As I write this, the ICD-10 Countdown Clock on the CMS website reads 54 Days, 14 Hours, 22 Minutes, and 13 Seconds (no, 8 Seconds, 5…). The fact that this clock exists gives you some idea of the import of this transition and the anxiety it is provoking. ICD-10 refers to the International Classification of Disease, tenth edition, published by the World Health Organization (WHO). ICD-9 has been in use since January, 1979. WHO started work on ICD-10 in 1983, but did not finish until 1992. Other countries started implementing it in the late ‘90s. In fact, the United States is one of the few developed countries that has not yet made the transition. We made the change from ICD-9 for coding and classifying mortality data from death certificates in 1999. The Department of Health and Human Services proposed in 2008 that we begin using ICD-10-CM, the Clinical Modification and ICD-10-PCS, the Procedural Coding System, for reporting. The recommendation became rule with an implementation date of October 2013. That got pushed back twice, and now we are finally staring down the drop-dead date of October 1, 2015.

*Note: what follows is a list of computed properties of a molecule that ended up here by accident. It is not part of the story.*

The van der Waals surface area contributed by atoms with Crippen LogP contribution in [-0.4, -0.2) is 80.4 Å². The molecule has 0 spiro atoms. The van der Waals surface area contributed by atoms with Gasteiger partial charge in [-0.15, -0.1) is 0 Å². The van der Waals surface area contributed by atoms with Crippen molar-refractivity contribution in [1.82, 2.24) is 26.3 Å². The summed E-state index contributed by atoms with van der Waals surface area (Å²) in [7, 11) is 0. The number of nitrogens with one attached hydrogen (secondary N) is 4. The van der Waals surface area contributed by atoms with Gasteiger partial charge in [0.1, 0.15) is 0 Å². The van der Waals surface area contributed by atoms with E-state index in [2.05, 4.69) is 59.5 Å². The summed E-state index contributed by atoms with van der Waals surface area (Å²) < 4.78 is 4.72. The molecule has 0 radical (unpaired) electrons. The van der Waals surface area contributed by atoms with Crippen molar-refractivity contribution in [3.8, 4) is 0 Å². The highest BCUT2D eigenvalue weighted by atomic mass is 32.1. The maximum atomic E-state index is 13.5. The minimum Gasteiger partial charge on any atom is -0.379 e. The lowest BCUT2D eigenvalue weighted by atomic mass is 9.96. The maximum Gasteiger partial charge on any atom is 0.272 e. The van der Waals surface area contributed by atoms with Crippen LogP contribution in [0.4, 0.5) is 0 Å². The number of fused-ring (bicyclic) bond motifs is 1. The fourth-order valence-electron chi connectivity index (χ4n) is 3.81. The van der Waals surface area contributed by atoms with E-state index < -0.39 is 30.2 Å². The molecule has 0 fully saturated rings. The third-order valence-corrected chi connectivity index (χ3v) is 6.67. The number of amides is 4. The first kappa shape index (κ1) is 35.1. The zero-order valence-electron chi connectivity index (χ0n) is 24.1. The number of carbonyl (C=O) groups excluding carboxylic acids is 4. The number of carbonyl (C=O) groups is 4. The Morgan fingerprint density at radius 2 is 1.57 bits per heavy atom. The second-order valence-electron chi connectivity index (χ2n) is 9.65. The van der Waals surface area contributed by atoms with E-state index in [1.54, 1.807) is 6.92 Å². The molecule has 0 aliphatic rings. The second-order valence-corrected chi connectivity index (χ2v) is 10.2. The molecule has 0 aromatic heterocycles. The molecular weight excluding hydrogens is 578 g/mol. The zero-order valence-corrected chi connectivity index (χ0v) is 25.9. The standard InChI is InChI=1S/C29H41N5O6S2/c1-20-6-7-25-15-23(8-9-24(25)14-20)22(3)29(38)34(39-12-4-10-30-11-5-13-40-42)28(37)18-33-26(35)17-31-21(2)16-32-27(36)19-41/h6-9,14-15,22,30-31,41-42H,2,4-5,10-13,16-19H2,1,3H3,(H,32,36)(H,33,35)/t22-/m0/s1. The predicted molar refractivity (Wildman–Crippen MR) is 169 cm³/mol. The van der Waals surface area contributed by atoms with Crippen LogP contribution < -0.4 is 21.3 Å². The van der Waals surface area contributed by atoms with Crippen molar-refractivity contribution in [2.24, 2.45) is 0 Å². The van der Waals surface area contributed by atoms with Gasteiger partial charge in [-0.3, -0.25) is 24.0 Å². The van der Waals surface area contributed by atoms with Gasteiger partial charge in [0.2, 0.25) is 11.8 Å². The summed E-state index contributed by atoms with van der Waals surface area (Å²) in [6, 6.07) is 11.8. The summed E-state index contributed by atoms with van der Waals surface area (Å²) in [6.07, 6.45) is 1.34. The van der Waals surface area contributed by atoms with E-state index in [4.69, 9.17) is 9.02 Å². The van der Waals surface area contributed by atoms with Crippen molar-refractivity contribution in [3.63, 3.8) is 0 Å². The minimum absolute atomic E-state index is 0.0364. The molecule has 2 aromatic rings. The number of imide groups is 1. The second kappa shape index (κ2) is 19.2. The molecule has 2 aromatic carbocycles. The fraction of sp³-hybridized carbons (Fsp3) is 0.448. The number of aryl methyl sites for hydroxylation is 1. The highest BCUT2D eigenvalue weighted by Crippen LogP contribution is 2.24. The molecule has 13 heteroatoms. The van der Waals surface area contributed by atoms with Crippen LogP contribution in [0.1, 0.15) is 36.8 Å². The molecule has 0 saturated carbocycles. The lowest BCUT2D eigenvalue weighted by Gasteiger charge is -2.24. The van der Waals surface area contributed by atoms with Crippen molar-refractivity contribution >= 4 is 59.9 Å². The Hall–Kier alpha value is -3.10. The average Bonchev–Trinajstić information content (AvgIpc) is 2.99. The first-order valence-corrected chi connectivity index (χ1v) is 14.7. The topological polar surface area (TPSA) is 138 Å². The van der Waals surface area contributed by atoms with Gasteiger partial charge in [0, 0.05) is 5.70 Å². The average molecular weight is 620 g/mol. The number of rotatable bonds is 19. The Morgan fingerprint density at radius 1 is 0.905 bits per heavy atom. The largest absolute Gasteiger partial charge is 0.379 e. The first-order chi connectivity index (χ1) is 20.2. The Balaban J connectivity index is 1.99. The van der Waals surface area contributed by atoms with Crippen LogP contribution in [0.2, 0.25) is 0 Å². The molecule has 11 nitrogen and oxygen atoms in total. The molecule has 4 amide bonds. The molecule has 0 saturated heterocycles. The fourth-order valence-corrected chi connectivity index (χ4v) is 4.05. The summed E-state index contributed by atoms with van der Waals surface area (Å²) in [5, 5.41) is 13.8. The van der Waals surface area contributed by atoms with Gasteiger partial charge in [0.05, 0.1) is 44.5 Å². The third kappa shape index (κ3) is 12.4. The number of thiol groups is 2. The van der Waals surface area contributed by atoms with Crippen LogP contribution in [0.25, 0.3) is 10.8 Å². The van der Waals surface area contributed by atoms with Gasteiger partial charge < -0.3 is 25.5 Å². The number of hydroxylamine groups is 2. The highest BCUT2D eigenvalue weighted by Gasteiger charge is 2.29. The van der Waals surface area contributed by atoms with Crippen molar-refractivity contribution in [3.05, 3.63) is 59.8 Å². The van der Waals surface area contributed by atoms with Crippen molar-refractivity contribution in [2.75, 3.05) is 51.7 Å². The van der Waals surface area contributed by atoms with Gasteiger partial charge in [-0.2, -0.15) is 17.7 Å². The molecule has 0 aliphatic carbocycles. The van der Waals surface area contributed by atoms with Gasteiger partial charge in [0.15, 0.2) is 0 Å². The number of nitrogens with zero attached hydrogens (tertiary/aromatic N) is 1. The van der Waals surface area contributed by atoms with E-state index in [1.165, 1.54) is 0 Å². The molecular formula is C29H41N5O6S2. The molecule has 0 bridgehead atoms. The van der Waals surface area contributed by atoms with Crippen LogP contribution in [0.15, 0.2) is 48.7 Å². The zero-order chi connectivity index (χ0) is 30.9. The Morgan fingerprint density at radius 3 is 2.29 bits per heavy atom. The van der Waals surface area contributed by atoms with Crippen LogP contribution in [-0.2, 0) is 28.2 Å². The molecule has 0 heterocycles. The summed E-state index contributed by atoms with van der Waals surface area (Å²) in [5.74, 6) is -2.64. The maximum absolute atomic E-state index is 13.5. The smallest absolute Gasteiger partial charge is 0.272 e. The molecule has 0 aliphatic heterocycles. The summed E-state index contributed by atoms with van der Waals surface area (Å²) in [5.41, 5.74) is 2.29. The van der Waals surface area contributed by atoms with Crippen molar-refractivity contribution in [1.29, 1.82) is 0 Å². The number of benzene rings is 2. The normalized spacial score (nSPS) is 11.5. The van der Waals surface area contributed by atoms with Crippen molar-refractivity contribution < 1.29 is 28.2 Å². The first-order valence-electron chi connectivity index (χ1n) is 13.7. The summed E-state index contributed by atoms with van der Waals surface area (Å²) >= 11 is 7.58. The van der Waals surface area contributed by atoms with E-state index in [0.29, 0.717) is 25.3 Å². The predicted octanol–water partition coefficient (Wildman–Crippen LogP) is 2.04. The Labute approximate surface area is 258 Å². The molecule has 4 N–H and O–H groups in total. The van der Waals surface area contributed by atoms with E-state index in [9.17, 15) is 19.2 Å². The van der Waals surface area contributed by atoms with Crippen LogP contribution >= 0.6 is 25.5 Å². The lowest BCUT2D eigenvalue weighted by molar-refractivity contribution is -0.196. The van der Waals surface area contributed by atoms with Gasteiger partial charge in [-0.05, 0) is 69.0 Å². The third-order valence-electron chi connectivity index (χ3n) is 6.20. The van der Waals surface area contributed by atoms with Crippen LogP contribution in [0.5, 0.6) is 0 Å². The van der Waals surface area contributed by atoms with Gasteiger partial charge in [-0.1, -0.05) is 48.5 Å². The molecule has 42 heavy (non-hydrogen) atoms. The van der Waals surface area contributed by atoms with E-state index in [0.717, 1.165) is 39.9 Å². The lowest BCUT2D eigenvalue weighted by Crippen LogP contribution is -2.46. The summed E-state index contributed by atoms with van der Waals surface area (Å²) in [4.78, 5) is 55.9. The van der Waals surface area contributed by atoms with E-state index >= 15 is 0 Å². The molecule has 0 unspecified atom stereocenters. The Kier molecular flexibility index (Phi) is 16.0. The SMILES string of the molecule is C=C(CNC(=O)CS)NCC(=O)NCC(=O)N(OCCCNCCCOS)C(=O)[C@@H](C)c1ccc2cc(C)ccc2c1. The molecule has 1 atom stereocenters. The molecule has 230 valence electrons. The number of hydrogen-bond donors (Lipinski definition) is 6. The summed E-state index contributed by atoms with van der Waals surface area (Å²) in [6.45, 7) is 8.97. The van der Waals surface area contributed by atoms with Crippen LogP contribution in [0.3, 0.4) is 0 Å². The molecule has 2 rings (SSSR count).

Hopefully, your preparations to manage the transition are well underway. If not, CMS suggests the following steps: talk with your practice management vendor; be sure systems have been upgraded to the 5010 standards; discuss implementation with billing services and payers, including discussing with payers if contracts are affected; identify necessary changes in workflow and address staff training needs; conduct test transactions in advance of the October 1 deadline to be sure they are successfully received. [CMS ICD-10 Basics]
ACP provides resources to address the ICD-10 transition: check them out here.